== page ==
translators use when dealing with neologisms and idioms, and the way the nature of these two linguistic featuresinfluences the translation approaches of domestication and foreignisation. Moreover, since domestication hasbeen identified as a common approach in the translation of children’s literature (Puurtinen, 1995: 23), this studyinvestigates whether this is the case in translation into Arabic by looking at how and when foreignisation ordomestication are applied. It identifies whether or not the translators follow the same approach, and determineswhich of the two approaches is predominant. This will allow discussion of the factors influencing the translator’schoice of these approaches and possible effects this choice may have on Arab child readers.2. Research MethodsA comparison of the source texts and the target texts has been chosen as the research method for the currentstudy since it facilitates exploration of problematic areas of translation such as idioms and neologisms (Williamsand Chesterman, 2014: 6). The data collection involved the following steps: looking at the pages of the originalnovels, identifying the idioms and neologisms, and categorising them according to their typology. A review ofthe existing models of idiom and neologism translation strategies was undertaken with the aim of creating a newcomprehensive model, suitable for the purposes of this study. The third stage of the methodology was dataanalysis, during which idioms and neologisms were juxtaposed with their translations, with particular referenceto their typology. The data analysis also included examining the predominance of foreignisation anddomestication, by identifying the translation strategies related to them. Finally, the factors that influence thetranslator’s choice of these approaches were investigated, including the context and genre, the publisher’s impact,didacticism, censorship and foreign influence.The data of this study consist of three books from Harry Potter series. The main reason for the selection ofthe Harry Potter series is that it is well-known for the abundance of neologisms and idioms it contains, and theseare the focus of this study. The books chosen for the current study include: the second novel in the series, HarryPotter and the Chamber of Secrets, which was translated by Raja’ Abdullah (2003); the fifth novel, Harry Potterand the Order of the Phoenix, translated by the team of translators of Nahdet Misr Publisher under thesupervision of Dalia Mohammed (2007); and the seventh novel, Harry Potter and the Deathly Hallows,translated by Sahar Jabr (2008).2.1.Model of AnalysisSince this study focuses on idioms and neologisms, different models were applied in the analytical parts. Foridioms, Baker’s (1992) framework of translation strategies provides a comprehensive outline of several broadcategories used by professional translators, as well as strategies specific to translation of idioms. Similarly,Epstein (2012) looks at the translation of idioms but in the context of children’s literature and outlines thetranslation strategies used to deal with them. In order to analyse idioms, these frameworks have been combinedin order to create a new model of analysis that suits the needs of this research. The new model of analysisincludes a new typology of idioms based on Fernando (1996) and Moon (1998), enriched with a new category ofvariants of an existing idiom.In addition, since neologisms are the second aspect investigated in this study, the work of Baker, Newmarkand Epstein is considered. Baker (1992) looks at general strategies used by professional translators whileNewmark (1988) presents an extensive discussion of neologism translation strategies, and offers a detailedcategorisation of them. More specifically, Epstein (2012) ponders on strategies of neologism translation inchildren’s literature, and provides a more general overview. The three models complement each other, and weredrawn on to establish the new model used in my analysis. The new model includes a newly created typology ofneologisms drawing on the existing typologies of Newmark (1988) and Yule (2010).3. Findings and DiscussionRegarding the use of strategies to render idioms and neologisms two strategies have been found to bepredominant. In the case of idioms, the findings of the current work suggest that paraphrase was the mainhttps://doi.org/10.15242/HEAIG.H1217908208

strategy used in all three books which accounted for two hundred and one cases. The use of paraphrase seemedan effective strategy to present English idioms, which could be hard to understand for children in the Arab worlddue to cultural differences. Similarly, one strategy was predominant when translating neologisms in all threebooks, namely transliteration, which was applied in one hundred and ten cases. Because neologisms relate to themagical setting of the story, this suggests that the translators aimed at presenting this feature of the source text toArab children. An interesting finding is that there has been extensive use of deletion in the second bookcompared to the other two books, which shows a clear difference between the translators’ use of this strategy.As for the predominance of domestication and foreignisation, the main outcome of the current study is thatthe translators combined these two approaches by following domestication in the case of idioms andforeignisation when dealing with neologisms. This supports previous research done on the use of domesticationand foreignization in children’s literature which has found that domestication and foreignisation can complementeach other rather than be seen as two separate approaches (Wu, 2010; Coles, 2011).The main factors influencing the translators’ choice are the influence of foreign literature and the source textgenre. As for the influence of foreign literature, lack of consistency between translators as well as the amount ofomission of source text elements have been found to lessen as the series progress. However, there was anoticeable discrepancy in the competence of translation between the second, and the fifth and seventh bookssince the second book used a great amount deletion which resulted in incomplete representation of the sourcetext, which was not present in the other two books analysed. In addition, the source text genre seems to have hadan influence on the translators’ choice since all translators aimed at including features of the fantasy genre acrossthe series, especially by including in the target text neologisms that portray the magical setting of the story.Other factors identified in the analysis include didacticism, censorship and the publisher’s impact, but theseaspects seemed less prominent. Firstly, didacticism and its traditional side was found to play some role in thetranslation of the second book which was domesticated to a great extent, but was less visible in the fifth andseventh book which tended to teach readers foreign elements as well. Also, more emphasis has been placed onthe entertainment elements than on didacticism. Secondly, very little censorship was identified in terms ofdealing with idioms and neologisms which could be attributed to the source text having few instances of tabooexpressions that are considered inappropriate for children. Finally, the preference for foreignisation withneologisms could be due to the publisher’s aim of attracting child readers by depicting fantasy well.In terms of the effects that the translator’s choice has on Arab readers, two main elements have beenidentified, namely children’s knowledge and identity. Preference for domestication of idioms suggests that thetranslators aim at preserving children’s Arabic identity by reducing the number of source text culture-specificitems in the translation. However, children’s knowledge could still be extended by being exposed to foreignelements regarding English words and presenting a British boarding school environment.4. AcknowledgementsI would like to thank my supervisor Prof. Malmkjær for her support and the School of Modern Languages atThe University of Leicester.5. References[1] A. Al-Daragi, “Tensions between didacticism, entertainment and transliteral practices: deletion and omission in theArabic translations of Harry Potter, ” PhD thesis, University of London, 2016.[2] C. Fernando, “Idioms and idiomaticity. ” Oxford: Oxford University Press, 1996.[3] E. Mussche, and K. Willems, (2010). Fred or Farid, Bacon or Baydun (egg)? Proper names and cultural-specific itemsin the Arabic translation of Harry Potter. Meta, 55(3), pp. 474-498.[4] E. Sedia, “Making neologisms work in speculative literature: reflection’s edge. ” 2005, April 206. Available /mnwsl es.html.https://doi.org/10.15242/HEAIG.H1217908209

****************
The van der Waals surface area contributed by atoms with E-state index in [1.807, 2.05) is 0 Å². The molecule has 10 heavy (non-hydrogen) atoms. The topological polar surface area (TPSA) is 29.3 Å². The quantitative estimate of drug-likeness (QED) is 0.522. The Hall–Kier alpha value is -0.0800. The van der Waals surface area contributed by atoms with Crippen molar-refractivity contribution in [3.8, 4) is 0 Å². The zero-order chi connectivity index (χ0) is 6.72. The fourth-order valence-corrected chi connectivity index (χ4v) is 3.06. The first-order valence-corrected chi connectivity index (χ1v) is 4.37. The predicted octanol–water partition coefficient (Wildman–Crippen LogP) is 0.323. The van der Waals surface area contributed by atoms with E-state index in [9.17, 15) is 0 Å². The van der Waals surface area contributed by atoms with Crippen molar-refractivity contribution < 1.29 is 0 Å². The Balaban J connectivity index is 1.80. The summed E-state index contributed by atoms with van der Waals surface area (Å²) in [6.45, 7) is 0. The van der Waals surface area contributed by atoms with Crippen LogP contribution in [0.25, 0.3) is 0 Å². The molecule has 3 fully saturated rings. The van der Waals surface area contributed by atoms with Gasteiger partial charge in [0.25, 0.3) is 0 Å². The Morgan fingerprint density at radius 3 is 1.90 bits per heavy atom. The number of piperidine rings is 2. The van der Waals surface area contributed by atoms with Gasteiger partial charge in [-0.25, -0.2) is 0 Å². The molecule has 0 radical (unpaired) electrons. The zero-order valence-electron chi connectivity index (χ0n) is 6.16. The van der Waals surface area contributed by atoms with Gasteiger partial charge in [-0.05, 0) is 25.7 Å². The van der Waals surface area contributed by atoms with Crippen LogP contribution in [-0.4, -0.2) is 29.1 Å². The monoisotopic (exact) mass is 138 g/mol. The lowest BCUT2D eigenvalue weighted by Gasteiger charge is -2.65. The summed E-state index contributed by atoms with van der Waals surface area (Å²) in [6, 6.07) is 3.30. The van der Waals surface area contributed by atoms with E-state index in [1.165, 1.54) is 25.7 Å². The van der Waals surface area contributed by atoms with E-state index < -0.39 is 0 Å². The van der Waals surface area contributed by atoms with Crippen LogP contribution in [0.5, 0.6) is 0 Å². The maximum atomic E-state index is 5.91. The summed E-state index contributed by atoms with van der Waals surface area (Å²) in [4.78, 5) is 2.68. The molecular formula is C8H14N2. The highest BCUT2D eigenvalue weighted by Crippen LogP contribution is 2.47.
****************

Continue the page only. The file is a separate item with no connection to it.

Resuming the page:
[5] F. Schleiermacher, (1813). “On the different methods of translation, ”In The translation studies reader, L. Venuti, Ed.2004 New York: Routledge, pp. 43-63.[6] G. Wu, (2010). Translating differences – a hybrid model for translation training. The international journal fortranslation and interpreting research, 2(1), pp. 1-14.[7] G. Yule, “The study of language. ” Cambridge: Cambridge University Press. 2010[8] J. Ayto, “Idioms, ” In Encyclopaedia of language and linguistic, K. Brown ,Ed. Elsevier, 2006, pp. 518- 521.[9] J. Epstein, “Translating expressive language in children’s literature: problems and solutions. ” Oxford: Peter Lang,2012.[10] L. Venuti, “The Translator’s invisibility: a history of translation. ” London and New York: Routledge. 1995.[11] L. Venuti, “The scandals of translation: towards an ethics of differences. ” London and New York: Routledge. 1998[12] M. Baker, “ In other words: A coursebook on translation. ” London and New York: Routledge. 1992.[13] M. McDowell, (1973) .Fiction for children and adults: some essential differences. Children’s literature in education.4 (1), pp. 50-63. Available at: 3[14] P. Newmark, “A textbook of translation. ” New York: Tice Hall Press.1988.[15] P, Rehling, (2011). Harry Potter, wuxia and the transcultural flow of fantasy texts in Taiwan. Inter-Asia culturalstudies, 13(1), pp. 69-87.[16] R. Moon, “Fixed expressions and idioms in English a corpus- based approach. ” Oxford: Clarendon Press. 1998.[17] S. Fry, “Living with Harry Potter.” BBC Radio 4, July 2016, 2005[18] Time Staff (2013). “ Because it’s his birthday: Harry Potter, by the numbers. ” 2013, April 2015. Available e-its-his-birthday-harry-potter-by-the-numbers[19] T. Puurtinen, “Linguistic acceptability in translated children’s literature. ” Joensuu: University of Joensuu. 1995[20] W. Dukmak, “The Treatment of cultural items in the translation of children’s literature: the case of Harry Potter inArabic. ” Ph.D. thesis, University of Leeds, 2012.[21] J. Williams, and A. Chesterman, “The map: a beginner’s guide to doing research in translation studies. ” Abingdon:Routledge. 2014.https://doi.org/10.15242/HEAIG.H1217908210

analysis together with idioms and neologisms typologies. The findings show that paraphrase was the main strategy used to render idioms while transliteration was the most common way of dealing with neologisms. In addition, the study shows that the translators tended to combine domestication and foreignisation in general,